One of the issues the working group faces is the all too frequent lack – or relative inaccessibility – of historic records establishing a definitive link between the person in question and the building in which they lived. That said, the work is beginning to yield results – over the past two years, a quarter of English Heritage plaques have commemorated Black or Asian figures, the most recent being the plaque today to Ellen and William Craft.

Gus Casely-Hayford, English Heritage Blue Plaque panel member and founding member of the blue plaque’s BAME working group said: “The English Heritage Blue Plaque scheme is committed to commemorating historic figures from the Black community and today, we are celebrating the lives and legacies of two remarkable people. But there is more to be done and over the coming years, with the help of the public, we hope to see more blue plaques on the streets of London to communities who have previously been under-represented in history.”

Ellen and William Craft

Famed for one of history’s most ingenious escapes from slavery, Ellen and William Craft hatched their plan in December 1848 and made the perilous thousand-mile journey from Georgia to Pennsylvania in their quest for freedom. Ellen Craft was a child of rape (her mother was an enslaved African American who was raped by her white enslaver) and thus could pass as white. She disguised herself as a disabled white man, travelling north for medical treatment, with William posing as her enslaved manservant.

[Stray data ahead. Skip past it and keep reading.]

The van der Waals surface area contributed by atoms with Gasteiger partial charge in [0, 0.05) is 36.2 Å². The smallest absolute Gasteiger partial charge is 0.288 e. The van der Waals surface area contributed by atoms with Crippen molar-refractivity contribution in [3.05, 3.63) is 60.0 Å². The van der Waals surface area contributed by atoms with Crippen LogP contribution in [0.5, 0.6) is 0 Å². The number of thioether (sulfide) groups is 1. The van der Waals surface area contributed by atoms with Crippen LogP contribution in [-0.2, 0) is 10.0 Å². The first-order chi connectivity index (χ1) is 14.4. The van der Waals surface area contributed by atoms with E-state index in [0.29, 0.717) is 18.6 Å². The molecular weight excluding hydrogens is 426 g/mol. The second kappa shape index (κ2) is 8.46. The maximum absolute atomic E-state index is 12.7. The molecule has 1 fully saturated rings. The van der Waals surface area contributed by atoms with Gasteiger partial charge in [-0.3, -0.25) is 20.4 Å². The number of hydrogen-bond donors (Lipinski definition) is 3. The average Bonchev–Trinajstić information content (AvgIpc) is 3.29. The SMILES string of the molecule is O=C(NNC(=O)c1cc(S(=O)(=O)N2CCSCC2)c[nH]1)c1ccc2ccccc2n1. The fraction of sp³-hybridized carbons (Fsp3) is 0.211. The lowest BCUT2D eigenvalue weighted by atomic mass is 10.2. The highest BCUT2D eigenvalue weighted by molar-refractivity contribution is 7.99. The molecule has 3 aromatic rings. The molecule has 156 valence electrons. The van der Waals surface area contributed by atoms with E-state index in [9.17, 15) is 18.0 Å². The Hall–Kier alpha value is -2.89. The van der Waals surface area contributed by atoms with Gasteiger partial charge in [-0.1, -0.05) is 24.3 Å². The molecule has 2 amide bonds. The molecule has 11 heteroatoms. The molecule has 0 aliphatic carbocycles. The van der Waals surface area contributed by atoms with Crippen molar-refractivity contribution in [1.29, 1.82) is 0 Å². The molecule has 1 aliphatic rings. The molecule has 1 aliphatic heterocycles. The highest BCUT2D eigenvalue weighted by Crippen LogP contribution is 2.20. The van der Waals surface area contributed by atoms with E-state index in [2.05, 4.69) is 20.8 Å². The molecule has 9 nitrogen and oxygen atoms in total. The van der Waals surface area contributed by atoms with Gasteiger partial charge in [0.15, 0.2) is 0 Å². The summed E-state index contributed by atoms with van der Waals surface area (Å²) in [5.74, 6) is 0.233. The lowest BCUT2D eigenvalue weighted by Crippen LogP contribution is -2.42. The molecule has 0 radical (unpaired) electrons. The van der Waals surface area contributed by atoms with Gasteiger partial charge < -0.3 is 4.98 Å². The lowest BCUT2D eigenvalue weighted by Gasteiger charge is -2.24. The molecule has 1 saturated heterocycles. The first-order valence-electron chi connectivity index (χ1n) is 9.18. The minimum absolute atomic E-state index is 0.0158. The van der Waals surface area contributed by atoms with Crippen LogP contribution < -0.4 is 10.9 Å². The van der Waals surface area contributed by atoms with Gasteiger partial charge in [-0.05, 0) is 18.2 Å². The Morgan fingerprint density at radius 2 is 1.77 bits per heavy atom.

Greeted by abolitionists in Philadelphia, the couple were urged to continue to Massachusetts. However, in 1850, Congress passed the Fugitive Slave Bill, forbidding inhabitants of the ‘free states’ from sheltering freedom seekers, and the Crafts’ former enslavers sent agents to abduct them. Fearing kidnap and death, the Crafts travelled to England in December 1850. The Crafts recounted their death-defying four-day trip on anti-slavery lecturing stages on both sides of the Atlantic, as well as in their autobiography Running a Thousand Miles for Freedom, published in London in 1860.

Following a short stay in Ockham, Surrey, they eventually settled in Hammersmith, helping to organise the London Emancipation Society whilst also continuing to travel the UK, giving lectures. Ellen also participated in a women’s suffrage organisation and the women’s arm of the British and Foreign Freedmen’s Aid Society.

After the end of the American Civil War and the legal emancipation of enslaved people, the Crafts returned to Boston in August 1869 with three of their children. Funded by donations and investment from British and American abolitionists, in 1873 they set up the Woodville Cooperative Farm School in Bryan County, Georgia, for the children of those who had been emancipated, and regularly suffered racist attacks. Ellen is believed to have died in Georgia in 1891, whilst William died in their daughter’s Charleston home on 28 January 1900, and was buried in the city’s Humane and Friendly Society Cemetery.

The English Heritage London blue plaques scheme is generously supported by David Pearl and members of the public.